- There are a lot of myths surrounding contraception.
- Hormonal birth control is effective at preventing pregnancy when taken correctly
- INSIDER reached out to two experts to bust some contraception myths
Birth control has always been a hot topic. Since couples have sex for a number of reasons, knowing how to prevent pregnancy safely is important for the health of all involved. Over the past few centuries, people around the world have experimented with ways to prevent pregnancy without abstaining from sex. During the 1600s, people in England used condoms that were made out of animal guts.
As times have evolved, so too has contraception. Today, there are a wide variety of family planning strategies that allow people to have healthy sex lives whilst avoiding unwanted pregnancy. There are still barrier methods such as condoms and diaphragms, but now there are also hormonal methods like the birth control pill, patch, shot, implant, and intrauterine device (IUD).
Despite medical advances and birth control becoming more accessible, unplanned pregnancies still remain fairly common. Although research shows that the rate of unintentional pregnancies in the US has declined over the past 30 years, the numbers still remain considerably high. According to The World Health Organization, „26.5 million unintended pregnancies occur each year because of inappropriate use or method failure of their birth control.“
To find out the truth about some common contraception myths, INSIDER reached out to two experts on this subject.
MYTH: You can’t get pregnant if you have sex during your period
In general, people are their least fertile during and right after their menstrual period. This is the time of the menstrual cycle that happens prior to ovulation when a potentially fertilizable egg is released from the ovaries. As a result, some people may think this means they can have unprotected sex without having to worry about pregnancy.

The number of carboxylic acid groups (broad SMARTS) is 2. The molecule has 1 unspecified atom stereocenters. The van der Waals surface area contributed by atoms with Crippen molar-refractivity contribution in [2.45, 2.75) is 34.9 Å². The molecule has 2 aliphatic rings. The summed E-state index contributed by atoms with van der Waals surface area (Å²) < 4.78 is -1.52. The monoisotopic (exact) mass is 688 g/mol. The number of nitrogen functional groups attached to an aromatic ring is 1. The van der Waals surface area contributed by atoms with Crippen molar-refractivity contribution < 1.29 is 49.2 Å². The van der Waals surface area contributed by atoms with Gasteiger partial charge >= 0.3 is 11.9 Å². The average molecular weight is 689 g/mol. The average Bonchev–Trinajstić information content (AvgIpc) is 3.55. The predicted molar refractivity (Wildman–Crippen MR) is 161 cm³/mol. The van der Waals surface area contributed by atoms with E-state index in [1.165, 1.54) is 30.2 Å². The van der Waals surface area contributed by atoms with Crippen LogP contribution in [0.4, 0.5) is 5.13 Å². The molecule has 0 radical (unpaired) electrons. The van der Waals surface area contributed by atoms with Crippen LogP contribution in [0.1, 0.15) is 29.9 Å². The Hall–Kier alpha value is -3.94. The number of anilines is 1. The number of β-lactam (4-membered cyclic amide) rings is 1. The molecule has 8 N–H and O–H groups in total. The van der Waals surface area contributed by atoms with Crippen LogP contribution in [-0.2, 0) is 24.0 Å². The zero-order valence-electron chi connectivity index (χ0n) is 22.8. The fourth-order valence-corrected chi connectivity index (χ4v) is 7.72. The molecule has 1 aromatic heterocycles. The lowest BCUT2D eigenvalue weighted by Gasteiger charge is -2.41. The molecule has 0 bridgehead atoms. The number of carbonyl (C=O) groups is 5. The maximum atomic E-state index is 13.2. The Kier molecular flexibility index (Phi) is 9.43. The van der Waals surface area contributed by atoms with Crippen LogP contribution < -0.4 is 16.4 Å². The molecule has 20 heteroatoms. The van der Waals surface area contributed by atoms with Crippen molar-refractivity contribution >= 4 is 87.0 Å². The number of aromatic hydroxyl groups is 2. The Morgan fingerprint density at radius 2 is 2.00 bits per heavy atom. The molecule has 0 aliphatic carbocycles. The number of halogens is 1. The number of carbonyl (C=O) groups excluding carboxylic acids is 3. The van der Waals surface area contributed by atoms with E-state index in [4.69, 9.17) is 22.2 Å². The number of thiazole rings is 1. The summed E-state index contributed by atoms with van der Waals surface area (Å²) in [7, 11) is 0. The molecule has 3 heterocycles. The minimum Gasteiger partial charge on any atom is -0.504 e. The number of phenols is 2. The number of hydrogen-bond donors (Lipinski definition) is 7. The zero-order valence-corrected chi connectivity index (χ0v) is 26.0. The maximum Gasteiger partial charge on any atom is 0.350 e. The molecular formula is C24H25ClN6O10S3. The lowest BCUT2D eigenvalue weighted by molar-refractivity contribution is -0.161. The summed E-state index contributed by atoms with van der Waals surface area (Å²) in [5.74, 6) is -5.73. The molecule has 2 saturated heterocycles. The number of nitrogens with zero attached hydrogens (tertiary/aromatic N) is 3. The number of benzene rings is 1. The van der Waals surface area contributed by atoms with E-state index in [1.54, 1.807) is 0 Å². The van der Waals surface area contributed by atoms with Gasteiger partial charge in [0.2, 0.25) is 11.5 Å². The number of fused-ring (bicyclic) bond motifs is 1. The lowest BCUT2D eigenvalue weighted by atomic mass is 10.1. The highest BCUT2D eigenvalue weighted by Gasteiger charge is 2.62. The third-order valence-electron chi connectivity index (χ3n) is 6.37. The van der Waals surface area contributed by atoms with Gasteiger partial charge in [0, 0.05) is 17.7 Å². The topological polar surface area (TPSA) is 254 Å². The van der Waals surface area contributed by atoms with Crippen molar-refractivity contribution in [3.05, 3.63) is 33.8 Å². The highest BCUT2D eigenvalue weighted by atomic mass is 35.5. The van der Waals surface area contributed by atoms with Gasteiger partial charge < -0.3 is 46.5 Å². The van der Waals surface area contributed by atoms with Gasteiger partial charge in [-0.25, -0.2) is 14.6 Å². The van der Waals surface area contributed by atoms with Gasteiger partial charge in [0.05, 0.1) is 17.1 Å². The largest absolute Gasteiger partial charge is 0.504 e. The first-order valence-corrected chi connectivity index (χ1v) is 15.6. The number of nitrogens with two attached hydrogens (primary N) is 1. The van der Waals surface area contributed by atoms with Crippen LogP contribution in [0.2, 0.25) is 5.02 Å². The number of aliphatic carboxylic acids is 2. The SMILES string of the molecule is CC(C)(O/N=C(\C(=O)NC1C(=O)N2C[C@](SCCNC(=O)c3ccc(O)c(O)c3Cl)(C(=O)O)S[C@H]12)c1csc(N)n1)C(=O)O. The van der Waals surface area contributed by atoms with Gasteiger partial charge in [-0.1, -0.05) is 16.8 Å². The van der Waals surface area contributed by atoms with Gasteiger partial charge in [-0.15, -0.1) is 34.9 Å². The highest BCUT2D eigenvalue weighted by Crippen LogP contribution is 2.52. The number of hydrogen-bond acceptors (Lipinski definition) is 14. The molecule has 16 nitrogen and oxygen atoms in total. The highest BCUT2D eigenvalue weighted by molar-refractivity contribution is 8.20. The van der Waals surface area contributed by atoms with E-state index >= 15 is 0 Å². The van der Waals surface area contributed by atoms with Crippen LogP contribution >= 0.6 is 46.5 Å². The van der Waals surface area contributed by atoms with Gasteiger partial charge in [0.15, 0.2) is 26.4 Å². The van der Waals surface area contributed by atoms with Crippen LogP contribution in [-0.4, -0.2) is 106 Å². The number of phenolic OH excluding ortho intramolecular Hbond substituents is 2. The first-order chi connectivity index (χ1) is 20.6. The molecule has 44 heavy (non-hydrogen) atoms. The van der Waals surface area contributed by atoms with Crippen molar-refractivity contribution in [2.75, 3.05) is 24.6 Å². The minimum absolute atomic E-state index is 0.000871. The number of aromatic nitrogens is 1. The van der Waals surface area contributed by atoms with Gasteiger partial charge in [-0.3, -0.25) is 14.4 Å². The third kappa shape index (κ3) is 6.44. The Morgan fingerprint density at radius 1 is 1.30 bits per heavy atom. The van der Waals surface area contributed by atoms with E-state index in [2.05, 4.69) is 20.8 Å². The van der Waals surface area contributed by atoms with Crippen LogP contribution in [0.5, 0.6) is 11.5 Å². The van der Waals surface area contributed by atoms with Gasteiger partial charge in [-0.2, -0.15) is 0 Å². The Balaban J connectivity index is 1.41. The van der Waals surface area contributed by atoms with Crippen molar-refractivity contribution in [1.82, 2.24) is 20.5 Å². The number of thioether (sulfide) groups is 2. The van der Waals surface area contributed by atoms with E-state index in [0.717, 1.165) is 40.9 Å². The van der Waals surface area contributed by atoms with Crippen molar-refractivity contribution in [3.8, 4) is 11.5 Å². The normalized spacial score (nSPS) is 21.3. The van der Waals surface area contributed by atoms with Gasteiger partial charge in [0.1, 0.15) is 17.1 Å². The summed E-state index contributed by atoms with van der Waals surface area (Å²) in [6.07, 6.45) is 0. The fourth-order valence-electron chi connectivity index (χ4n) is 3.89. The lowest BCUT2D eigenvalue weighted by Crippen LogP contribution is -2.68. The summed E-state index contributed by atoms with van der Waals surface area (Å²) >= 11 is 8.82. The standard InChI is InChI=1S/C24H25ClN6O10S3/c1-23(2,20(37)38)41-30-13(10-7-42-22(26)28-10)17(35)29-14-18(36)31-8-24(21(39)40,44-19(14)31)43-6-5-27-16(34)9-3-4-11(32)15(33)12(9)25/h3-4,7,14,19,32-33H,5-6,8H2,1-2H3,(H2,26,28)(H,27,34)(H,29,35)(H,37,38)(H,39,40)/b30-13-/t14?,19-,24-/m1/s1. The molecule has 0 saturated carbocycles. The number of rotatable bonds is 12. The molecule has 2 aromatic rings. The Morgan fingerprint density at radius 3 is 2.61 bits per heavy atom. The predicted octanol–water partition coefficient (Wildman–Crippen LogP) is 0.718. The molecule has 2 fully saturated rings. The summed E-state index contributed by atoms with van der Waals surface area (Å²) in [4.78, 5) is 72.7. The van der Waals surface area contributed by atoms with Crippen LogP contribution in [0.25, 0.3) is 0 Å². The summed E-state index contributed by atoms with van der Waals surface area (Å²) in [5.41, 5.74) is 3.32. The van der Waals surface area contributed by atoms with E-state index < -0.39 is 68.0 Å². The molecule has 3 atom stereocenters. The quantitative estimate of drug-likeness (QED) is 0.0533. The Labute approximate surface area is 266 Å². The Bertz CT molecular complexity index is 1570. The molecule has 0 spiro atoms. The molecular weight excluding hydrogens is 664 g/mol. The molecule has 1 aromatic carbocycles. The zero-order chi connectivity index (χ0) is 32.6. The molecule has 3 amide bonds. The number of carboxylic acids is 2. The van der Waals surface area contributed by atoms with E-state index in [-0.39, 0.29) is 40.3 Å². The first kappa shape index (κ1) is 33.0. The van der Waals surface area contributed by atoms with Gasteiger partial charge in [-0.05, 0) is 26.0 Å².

However, according to Dr. Lauren Streicher, MD, clinical professor of Obstetrics and Gynecology at Northwestern University and author of Sex Rx, this isn’t a reliable approach at all.
She told INSIDER, „What happens is somebody may have some bleeding which they interpret as their period, when in fact, it might even be ovulation. Some people bleed a little bit when they ovulate. Or somebody might have bleeding that’s breakthrough bleeding, and it’s still not their period.“
Even if a person has a fairly regular cycle, there’s still a chance that their body might ovulate early, „Now if someone is like clockwork, and they have sex during their period — their true period, the chances of conception are tiny because ovulation is gonna occur 12 to 14 days later,“ said Dr. Streicher. „But you have to keep in mind if someone has sex on day six of their period, and then they ovulate early … you never know.“
Dr. Streicher told INSIDER that sperm can live up to 72 hours and an egg can hang on for 48-72 hours. This means that the window where a person can get pregnant is much wider than people may believe.
MYTH: If a person douches or washes the vagina immediately after sex, pregnancy can be prevented
Dr. Mary Jane Minkin, MD, clinical professor of obstetrics, gynecology, and reproductive sciences at Yale School of Medicine, told INSIDER, „The problem with this is those sperm are pretty fast little devils. Once ejaculation occurs, sperm can be within the uterus in 20 minutes. And the vigorous ones, the healthiest guys [sperm] tend to be up there the fastest, and those are the ones that are most likely to get you pregnant. [Cleaning the vagina] will get rid of a lot of sperm hanging around, but many will already have made their way into the uterus.“
MYTH: You can’t get pregnant if you have unprotected sex in a hot tub
„It’s not likely, but it is possible,“ said Dr. Minkin. „Sperm do not like heat, it’s true … but the heat doesn’t kill everything.“
She noted that if the penis ejaculates semen into the vagina, the sperm can travel fast enough to make it safely up into the uterus, where they can impregnate a potential egg.
See the rest of the story at Business Insider
Source: Business insider